• Megalaimadae
  • India
  • Bangladesh
Accès libre

The current status of Chukar (Alectoris chukar J. E. Gray, 1830) in Armenia

Publié en ligne: 30 Jun 2022
Pages: 80 - 96

Résumé

Abstract

The Chukar Alectoris chukar is one of the most popular game birds of Armenia, but there is no governmental monitoring programme for that exploited species. We carried out national surveys in 2003–2019 and estimate the current occupied range of the Chukar in Armenia as 5,082 km2 (17% of the country). In 2019, we estimate Chukar population size at 12,472 breeding pairs (95% CL: 10,266–14,677). Its population trend shows a moderate decline underlying strong annual fluctuations. In Armenia, the Chukar occurs on 20 public hunting lands covering 2,414 km2 in total. Its abundance on these public hunting lands is estimated to 5,558 breeding pairs in 2019 (95% CL: 3,656–7,460). Surveys of the seven Hunters’ Unions of Armenia found that there are 10,000 to 20,000 active hunters. The number of hunting permits issued annually increased ten-fold between 2016 and 2019, exceeding the capacity of the public hunting lands in 2019. A hunter survey found that each Chukar hunter shot on average (± SD) 5.88±3.05 birds in the 2018/19 season, which extrapolates to 17,052–34,104 shot specimens of Chukar (at least 46% of autumn numbers). Current hunting management practice is thus unsustainable and we provide recommendations for sustainable approaches that should replace it urgently.

Mots clés

  • game birds
  • distribution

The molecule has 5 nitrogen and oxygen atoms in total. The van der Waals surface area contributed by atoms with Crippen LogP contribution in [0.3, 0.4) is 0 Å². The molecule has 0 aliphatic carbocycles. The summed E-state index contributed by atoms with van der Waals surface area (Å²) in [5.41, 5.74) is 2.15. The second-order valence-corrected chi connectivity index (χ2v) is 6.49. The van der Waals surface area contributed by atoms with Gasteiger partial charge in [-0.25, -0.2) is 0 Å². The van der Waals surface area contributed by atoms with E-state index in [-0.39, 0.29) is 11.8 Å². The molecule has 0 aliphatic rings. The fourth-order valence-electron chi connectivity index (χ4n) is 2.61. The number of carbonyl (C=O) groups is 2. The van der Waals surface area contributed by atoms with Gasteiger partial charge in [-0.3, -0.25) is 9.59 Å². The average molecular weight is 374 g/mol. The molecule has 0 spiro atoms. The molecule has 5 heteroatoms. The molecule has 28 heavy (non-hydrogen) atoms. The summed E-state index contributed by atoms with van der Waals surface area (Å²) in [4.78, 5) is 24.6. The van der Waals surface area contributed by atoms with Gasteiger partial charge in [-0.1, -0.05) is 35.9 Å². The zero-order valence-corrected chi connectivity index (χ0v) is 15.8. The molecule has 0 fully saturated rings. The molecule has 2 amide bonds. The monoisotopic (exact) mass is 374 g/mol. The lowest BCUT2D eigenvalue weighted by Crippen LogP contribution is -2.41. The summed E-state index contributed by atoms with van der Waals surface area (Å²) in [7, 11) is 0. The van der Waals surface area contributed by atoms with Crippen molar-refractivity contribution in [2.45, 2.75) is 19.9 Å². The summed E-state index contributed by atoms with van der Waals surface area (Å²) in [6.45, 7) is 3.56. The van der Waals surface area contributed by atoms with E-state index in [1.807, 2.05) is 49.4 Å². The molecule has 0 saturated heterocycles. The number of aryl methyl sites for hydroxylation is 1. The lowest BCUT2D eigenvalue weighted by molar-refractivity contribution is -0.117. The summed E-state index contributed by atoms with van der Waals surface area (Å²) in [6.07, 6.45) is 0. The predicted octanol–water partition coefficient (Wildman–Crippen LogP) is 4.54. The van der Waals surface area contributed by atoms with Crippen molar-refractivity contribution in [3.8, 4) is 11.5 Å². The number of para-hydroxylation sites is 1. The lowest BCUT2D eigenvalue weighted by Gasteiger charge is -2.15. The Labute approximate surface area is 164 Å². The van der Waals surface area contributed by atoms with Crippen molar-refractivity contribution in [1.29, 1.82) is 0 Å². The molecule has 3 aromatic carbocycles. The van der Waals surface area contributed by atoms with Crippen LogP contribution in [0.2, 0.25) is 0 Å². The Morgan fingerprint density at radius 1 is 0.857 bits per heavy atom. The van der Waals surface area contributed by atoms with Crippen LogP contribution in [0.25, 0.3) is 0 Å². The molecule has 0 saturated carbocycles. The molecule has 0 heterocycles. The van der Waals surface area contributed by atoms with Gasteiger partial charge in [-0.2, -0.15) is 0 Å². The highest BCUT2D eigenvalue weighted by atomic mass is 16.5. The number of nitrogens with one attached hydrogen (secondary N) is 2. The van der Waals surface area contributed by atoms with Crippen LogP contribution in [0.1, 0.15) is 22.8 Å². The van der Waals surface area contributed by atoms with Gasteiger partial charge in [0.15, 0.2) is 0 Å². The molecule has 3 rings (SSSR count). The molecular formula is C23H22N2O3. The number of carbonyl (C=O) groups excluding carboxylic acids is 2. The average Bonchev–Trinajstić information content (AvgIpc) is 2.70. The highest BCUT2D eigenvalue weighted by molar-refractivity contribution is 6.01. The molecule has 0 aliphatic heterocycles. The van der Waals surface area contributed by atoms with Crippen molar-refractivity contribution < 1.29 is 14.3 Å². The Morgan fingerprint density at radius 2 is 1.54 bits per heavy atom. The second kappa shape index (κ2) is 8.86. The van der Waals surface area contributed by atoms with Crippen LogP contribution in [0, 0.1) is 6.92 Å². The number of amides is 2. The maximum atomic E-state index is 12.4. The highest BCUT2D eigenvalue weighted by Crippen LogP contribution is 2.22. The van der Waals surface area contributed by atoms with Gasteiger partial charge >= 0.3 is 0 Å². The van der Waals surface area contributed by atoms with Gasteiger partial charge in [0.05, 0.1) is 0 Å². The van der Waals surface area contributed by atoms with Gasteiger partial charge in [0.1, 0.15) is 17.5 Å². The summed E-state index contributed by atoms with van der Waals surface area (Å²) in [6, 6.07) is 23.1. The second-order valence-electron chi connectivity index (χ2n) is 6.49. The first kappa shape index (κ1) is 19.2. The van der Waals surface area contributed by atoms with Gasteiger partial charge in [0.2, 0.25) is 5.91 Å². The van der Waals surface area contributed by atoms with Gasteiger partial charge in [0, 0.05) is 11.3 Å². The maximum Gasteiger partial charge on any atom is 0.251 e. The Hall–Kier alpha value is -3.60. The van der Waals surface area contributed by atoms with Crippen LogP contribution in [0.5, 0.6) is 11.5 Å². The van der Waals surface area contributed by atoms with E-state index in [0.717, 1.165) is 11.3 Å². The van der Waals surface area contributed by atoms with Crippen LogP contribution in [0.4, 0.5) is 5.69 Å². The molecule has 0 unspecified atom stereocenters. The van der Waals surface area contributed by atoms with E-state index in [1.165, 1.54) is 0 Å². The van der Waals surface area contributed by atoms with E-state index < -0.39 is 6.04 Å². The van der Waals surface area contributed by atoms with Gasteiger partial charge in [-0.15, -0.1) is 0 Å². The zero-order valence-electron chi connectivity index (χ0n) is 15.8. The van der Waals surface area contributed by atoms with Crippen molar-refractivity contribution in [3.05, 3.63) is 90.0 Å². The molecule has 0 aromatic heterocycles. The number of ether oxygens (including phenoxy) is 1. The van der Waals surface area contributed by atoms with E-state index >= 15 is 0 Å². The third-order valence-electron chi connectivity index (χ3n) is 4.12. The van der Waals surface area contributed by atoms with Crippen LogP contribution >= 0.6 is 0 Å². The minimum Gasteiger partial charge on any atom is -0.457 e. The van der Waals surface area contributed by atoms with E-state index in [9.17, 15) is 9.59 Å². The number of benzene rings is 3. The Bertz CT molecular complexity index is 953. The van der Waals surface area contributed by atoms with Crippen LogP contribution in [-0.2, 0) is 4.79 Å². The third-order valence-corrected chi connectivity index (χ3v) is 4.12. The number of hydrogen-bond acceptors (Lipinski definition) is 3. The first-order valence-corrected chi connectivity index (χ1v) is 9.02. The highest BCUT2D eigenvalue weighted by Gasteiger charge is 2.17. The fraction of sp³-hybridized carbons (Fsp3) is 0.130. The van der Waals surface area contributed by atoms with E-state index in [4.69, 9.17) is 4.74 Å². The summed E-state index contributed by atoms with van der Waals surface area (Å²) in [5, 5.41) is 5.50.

• population
  • hunting
  • management
Accès libre

Sacred green spaces in semi-urban areas sustain more birds than its adjacent areas: A study from lower Gangetic plains, West Bengal, India

Publié en ligne: 30 Jun 2022
Pages: 97 - 112

Résumé

Abstract

With rapid urban expansion and flourishing real estate sector, remaining green patches in many sub-urban/peri-urban areas are facing immense threat and/or being destroyed. We therefore, explored the avian abundance and richness of green spaces around temples (sacred sites) and compared them with adjoining green spaces without religious places (control sites). The species richness and abundance in sacred sites (12.16 ± 0.65 species; 25.54 ± 1.176 individuals) was significantly higher than control sites (6.31 ± 0.77 species; 20.04 ± 1.4 individuals). The compositions of avian communities of sacred sites were significantly different and the presence of temple positively influenced the species richness. GLMM also revealed that the species richness was positively influenced by the distance to building and tree cover area and not influenced by distance to road, areas of water body, bare land. Our findings indicate that the green spaces around the sacred places have greater avian diversity in semi-urban areas, and could be prioritized for the conservation of avian diversity. Generating local support could be relatively easier due to traditional, religious and/or cultural belief against tree felling around the places of worship.